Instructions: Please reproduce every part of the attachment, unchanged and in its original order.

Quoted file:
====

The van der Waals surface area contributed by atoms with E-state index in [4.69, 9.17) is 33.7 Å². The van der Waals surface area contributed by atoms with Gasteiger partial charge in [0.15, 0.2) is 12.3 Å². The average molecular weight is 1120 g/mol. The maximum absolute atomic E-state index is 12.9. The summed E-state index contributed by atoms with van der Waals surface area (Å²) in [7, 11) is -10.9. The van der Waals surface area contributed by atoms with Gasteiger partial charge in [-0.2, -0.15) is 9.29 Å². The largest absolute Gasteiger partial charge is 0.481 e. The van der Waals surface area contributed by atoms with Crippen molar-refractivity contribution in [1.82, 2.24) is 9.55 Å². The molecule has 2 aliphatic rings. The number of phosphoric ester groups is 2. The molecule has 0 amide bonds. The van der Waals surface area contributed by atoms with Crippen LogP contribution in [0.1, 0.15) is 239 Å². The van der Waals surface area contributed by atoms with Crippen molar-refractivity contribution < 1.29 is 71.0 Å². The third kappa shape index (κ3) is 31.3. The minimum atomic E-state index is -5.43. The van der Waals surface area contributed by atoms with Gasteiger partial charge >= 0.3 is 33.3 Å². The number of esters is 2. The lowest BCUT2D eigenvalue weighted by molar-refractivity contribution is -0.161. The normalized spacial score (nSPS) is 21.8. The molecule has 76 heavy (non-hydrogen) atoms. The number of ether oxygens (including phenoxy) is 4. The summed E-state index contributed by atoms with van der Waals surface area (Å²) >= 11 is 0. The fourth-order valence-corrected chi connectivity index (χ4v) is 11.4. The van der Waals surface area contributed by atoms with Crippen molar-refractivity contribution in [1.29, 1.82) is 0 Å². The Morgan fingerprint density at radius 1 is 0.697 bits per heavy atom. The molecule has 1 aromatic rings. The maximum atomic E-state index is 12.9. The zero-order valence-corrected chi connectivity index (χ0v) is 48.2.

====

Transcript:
The van der Waals surface area contributed by atoms with E-state index in [4.69, 9.17) is 33.7 Å². The van der Waals surface area contributed by atoms with Gasteiger partial charge in [0.15, 0.2) is 12.3 Å². The average molecular weight is 1120 g/mol. The maximum absolute atomic E-state index is 12.9. The summed E-state index contributed by atoms with van der Waals surface area (Å²) in [7, 11) is -10.9. The van der Waals surface area contributed by atoms with Gasteiger partial charge in [-0.2, -0.15) is 9.29 Å². The largest absolute Gasteiger partial charge is 0.481 e. The van der Waals surface area contributed by atoms with Crippen molar-refractivity contribution in [1.82, 2.24) is 9.55 Å². The molecule has 2 aliphatic rings. The number of phosphoric ester groups is 2. The molecule has 0 amide bonds. The van der Waals surface area contributed by atoms with Crippen LogP contribution in [0.1, 0.15) is 239 Å². The van der Waals surface area contributed by atoms with Crippen molar-refractivity contribution < 1.29 is 71.0 Å². The third kappa shape index (κ3) is 31.3. The minimum atomic E-state index is -5.43. The van der Waals surface area contributed by atoms with Gasteiger partial charge >= 0.3 is 33.3 Å². The number of esters is 2. The lowest BCUT2D eigenvalue weighted by molar-refractivity contribution is -0.161. The normalized spacial score (nSPS) is 21.8. The molecule has 76 heavy (non-hydrogen) atoms. The number of ether oxygens (including phenoxy) is 4. The summed E-state index contributed by atoms with van der Waals surface area (Å²) >= 11 is 0. The fourth-order valence-corrected chi connectivity index (χ4v) is 11.4. The van der Waals surface area contributed by atoms with Crippen molar-refractivity contribution in [1.29, 1.82) is 0 Å². The Morgan fingerprint density at radius 1 is 0.697 bits per heavy atom. The molecule has 1 aromatic rings. The maximum atomic E-state index is 12.9. The zero-order valence-corrected chi connectivity index (χ0v) is 48.2.